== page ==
Lucifer really took off post-Season 3, right around the time the show was canceled and picked up by Netflix. What’s it been like to see a new outpouring of love for the series as you start to near the end?
Henderson: I don’t think any show expects to become a hit in Season 4. And it was one of those things where we love our show, we love making it, we love doing it, we love everything about it. And we’ve always felt like, “Hey, if enough people saw this, hopefully they’d love it like we do.” But you sort of just hope that’s the case. In Season 4 with Netflix, it finally felt like people were exposed to it and it got out there and people were able to sort of share our love for it. "Oh! We weren’t crazy! People do love it."
Modrovich: The reason it was so extra shocking to discover that people actually liked the show and were watching the show is because we literally went from being canceled to that discovery. It was like, “Oh well, we’re fans.” And then once it got canceled and then the discovery came with #SaveLucifer, we were like "Oh!" We were shocked, because all we knew was our domestic numbers, and they were fine ... we had developed an international fan base that we had no idea existed. So that was a shock.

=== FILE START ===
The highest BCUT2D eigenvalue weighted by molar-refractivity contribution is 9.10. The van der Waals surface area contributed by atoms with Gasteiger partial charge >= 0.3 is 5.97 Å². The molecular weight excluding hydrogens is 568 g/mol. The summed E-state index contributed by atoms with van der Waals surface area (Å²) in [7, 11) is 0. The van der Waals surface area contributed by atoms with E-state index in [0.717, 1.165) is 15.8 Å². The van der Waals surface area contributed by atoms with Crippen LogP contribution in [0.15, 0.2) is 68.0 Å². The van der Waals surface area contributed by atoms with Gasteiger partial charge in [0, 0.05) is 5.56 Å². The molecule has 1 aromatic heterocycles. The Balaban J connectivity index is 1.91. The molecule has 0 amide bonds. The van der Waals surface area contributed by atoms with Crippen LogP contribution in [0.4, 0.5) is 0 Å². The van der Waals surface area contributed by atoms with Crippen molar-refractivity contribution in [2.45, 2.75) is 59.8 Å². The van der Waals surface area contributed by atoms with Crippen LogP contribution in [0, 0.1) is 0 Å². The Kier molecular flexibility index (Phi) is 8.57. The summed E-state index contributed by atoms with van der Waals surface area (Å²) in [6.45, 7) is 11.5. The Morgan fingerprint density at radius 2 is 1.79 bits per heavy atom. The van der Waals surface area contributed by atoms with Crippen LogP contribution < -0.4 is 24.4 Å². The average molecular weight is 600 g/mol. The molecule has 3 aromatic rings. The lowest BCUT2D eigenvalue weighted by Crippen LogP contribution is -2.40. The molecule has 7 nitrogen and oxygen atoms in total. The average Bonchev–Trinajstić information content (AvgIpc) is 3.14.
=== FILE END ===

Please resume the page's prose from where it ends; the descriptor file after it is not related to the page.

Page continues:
Henderson: And what’s amazing is now we have developed a domestic fan base as well, and we had one, but that domestic fanbase grew as well to the point where we now just have a fan base. For example, this girl posted her yearbook photo [online] and the [yearbook] quote was “Lucifer Season 3, Episode 20, timecode ...”
Oh, god, what’s the quote?
Henderson: It’s Lucifer saying: “Well, I’m not saying this was a complete waste of time, but it was.” [Laughs.]
Let’s chat a bit about bringing in Michael, the evil twin. Did that come from a desire to give Tom something new to play with? Or was it a “Wouldn’t this be crazy?” kind of thing?
Henderson: It was a mixture of a couple of things. One was starting off with the very simple idea of “What’s something that’s very personal to Lucifer? What’s something that can put him through hell?” So much of our storytelling is “How do you torture the ones you love?”, and so what better than Lucifer to be down in hell and some monster f***ing up his own life?